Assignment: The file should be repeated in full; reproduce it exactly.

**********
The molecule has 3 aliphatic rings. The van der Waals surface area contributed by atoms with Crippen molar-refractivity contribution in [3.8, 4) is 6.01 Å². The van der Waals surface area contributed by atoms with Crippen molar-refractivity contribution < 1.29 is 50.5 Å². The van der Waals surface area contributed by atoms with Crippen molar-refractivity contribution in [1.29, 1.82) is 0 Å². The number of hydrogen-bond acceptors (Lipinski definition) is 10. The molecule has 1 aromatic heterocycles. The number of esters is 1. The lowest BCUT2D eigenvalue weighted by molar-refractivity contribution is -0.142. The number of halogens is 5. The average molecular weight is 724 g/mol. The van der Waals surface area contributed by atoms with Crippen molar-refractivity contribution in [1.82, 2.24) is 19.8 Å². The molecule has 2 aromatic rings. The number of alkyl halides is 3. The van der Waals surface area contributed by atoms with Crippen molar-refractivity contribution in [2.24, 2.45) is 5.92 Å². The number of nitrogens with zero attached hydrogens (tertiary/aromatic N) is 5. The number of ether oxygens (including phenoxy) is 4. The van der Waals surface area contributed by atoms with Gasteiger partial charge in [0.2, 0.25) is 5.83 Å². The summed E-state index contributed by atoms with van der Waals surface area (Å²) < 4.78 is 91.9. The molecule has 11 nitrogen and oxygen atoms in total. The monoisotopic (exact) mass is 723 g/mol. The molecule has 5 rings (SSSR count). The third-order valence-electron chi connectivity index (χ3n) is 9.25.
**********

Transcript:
The molecule has 3 aliphatic rings. The van der Waals surface area contributed by atoms with Crippen molar-refractivity contribution in [3.8, 4) is 6.01 Å². The van der Waals surface area contributed by atoms with Crippen molar-refractivity contribution < 1.29 is 50.5 Å². The van der Waals surface area contributed by atoms with Crippen molar-refractivity contribution in [1.29, 1.82) is 0 Å². The number of hydrogen-bond acceptors (Lipinski definition) is 10. The molecule has 1 aromatic heterocycles. The number of esters is 1. The lowest BCUT2D eigenvalue weighted by molar-refractivity contribution is -0.142. The number of halogens is 5. The average molecular weight is 724 g/mol. The van der Waals surface area contributed by atoms with Crippen molar-refractivity contribution in [1.82, 2.24) is 19.8 Å². The molecule has 2 aromatic rings. The number of alkyl halides is 3. The van der Waals surface area contributed by atoms with Crippen molar-refractivity contribution in [2.24, 2.45) is 5.92 Å². The number of nitrogens with zero attached hydrogens (tertiary/aromatic N) is 5. The number of ether oxygens (including phenoxy) is 4. The van der Waals surface area contributed by atoms with Gasteiger partial charge in [0.2, 0.25) is 5.83 Å². The summed E-state index contributed by atoms with van der Waals surface area (Å²) < 4.78 is 91.9. The molecule has 11 nitrogen and oxygen atoms in total. The monoisotopic (exact) mass is 723 g/mol. The molecule has 5 rings (SSSR count). The third-order valence-electron chi connectivity index (χ3n) is 9.25.